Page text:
Polyorchis penicillatus (Eschscholtz, 1829)
Common name(s): Red-eye jellyfish, bell medusa, bell-shaped jellyfish
|Synonyms: Polyorchis penicellata|
|Polyorchis penicillatus from Rosario Bay. About 3 cm long.|
|(Photo by: Dave Cowles, June 2006)|
How to Distinguish from Similar Species: Ptychogena lactea and Staurophora mertensi are similar except that their bells are much wider than high and their gonads do not hang down into the subumbrellar space. Polyorchis haplus does not have lateral diverticula on the radial canals.
Geographical Range: Aleutian Islands, Alaska to Sea of Cortez, Mexico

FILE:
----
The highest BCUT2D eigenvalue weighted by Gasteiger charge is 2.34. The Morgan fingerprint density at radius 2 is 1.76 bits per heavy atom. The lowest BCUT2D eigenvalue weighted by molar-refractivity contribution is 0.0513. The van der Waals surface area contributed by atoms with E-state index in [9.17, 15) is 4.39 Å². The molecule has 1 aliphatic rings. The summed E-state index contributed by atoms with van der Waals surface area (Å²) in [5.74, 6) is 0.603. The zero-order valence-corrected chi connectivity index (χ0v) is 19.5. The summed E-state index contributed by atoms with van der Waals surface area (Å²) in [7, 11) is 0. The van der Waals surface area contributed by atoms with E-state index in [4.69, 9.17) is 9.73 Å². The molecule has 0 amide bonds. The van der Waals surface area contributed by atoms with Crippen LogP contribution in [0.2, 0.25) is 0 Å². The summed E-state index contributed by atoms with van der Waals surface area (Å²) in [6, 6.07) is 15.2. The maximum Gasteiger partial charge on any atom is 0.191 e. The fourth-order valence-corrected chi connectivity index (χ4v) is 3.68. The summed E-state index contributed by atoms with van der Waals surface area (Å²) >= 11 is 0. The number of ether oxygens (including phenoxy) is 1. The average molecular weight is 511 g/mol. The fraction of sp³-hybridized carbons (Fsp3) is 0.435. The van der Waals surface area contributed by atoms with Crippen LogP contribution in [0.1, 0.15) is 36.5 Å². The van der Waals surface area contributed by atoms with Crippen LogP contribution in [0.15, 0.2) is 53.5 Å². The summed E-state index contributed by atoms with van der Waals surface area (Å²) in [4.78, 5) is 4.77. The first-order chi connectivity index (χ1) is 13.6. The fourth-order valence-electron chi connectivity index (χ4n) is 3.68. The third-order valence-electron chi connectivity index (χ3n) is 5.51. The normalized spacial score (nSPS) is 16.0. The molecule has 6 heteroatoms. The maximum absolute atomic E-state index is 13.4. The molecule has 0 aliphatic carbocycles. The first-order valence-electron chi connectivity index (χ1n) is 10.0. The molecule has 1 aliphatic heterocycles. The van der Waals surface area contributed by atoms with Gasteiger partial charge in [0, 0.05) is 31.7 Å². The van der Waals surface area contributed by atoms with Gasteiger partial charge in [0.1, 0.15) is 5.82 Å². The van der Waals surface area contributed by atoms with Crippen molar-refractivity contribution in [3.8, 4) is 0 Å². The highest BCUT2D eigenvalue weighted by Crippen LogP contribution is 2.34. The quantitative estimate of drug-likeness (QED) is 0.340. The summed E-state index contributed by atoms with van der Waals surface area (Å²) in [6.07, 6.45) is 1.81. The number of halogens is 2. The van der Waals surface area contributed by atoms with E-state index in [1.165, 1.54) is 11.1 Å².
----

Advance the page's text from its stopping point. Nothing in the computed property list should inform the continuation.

Habitat: A coastal species (nearshore), especially in bays.
Biology/Natural History: This is a
along the west coast. It can often be seen in midwater but more often
swims near the bottom, especially around eelgrass. The jelly eats
amphipods and other small crustaceans which are common on eelgrass,
as well as worms and crustaceans from the bottom and small plankton.
Sexes are separate. The polyp stage of this species is either very
small or unknown, and the medusa may develop directly from a planula larva.
This species is large for a hydromedusa,
and some of the largest hydromedusae
are in this genus. The medusa is common in some years and nearly
absent in others.
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Johnson and Snook, 1955
Morris et al., 1980
Ricketts et al., 1985
Wrobel and Mills, 1998
This freely swimming individual has its tentacles extended out farther than the one above does. Photo by Dave Cowles, July 2008
Another individual, photographed 2012. Note the long, dangling
gonads inside the bell.